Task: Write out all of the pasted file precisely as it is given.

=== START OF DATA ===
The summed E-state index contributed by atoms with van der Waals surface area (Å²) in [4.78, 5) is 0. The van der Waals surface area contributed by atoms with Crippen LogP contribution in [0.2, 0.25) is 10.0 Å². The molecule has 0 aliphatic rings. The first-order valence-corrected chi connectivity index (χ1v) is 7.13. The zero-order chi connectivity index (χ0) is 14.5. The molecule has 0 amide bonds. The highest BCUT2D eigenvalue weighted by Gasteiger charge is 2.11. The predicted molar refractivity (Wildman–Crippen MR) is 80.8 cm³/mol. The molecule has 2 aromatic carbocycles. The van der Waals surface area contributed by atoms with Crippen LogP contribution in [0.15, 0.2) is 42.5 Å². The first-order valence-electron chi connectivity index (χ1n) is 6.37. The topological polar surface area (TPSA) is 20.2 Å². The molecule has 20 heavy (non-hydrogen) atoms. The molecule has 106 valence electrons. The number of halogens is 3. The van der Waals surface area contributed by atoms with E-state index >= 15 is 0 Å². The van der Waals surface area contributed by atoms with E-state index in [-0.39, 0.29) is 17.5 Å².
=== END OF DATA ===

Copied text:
The summed E-state index contributed by atoms with van der Waals surface area (Å²) in [4.78, 5) is 0. The van der Waals surface area contributed by atoms with Crippen LogP contribution in [0.2, 0.25) is 10.0 Å². The molecule has 0 aliphatic rings. The first-order valence-corrected chi connectivity index (χ1v) is 7.13. The zero-order chi connectivity index (χ0) is 14.5. The molecule has 0 amide bonds. The highest BCUT2D eigenvalue weighted by Gasteiger charge is 2.11. The predicted molar refractivity (Wildman–Crippen MR) is 80.8 cm³/mol. The molecule has 2 aromatic carbocycles. The van der Waals surface area contributed by atoms with Crippen LogP contribution in [0.15, 0.2) is 42.5 Å². The first-order valence-electron chi connectivity index (χ1n) is 6.37. The topological polar surface area (TPSA) is 20.2 Å². The molecule has 20 heavy (non-hydrogen) atoms. The molecule has 106 valence electrons. The number of halogens is 3. The van der Waals surface area contributed by atoms with E-state index >= 15 is 0 Å². The van der Waals surface area contributed by atoms with E-state index in [-0.39, 0.29) is 17.5 Å².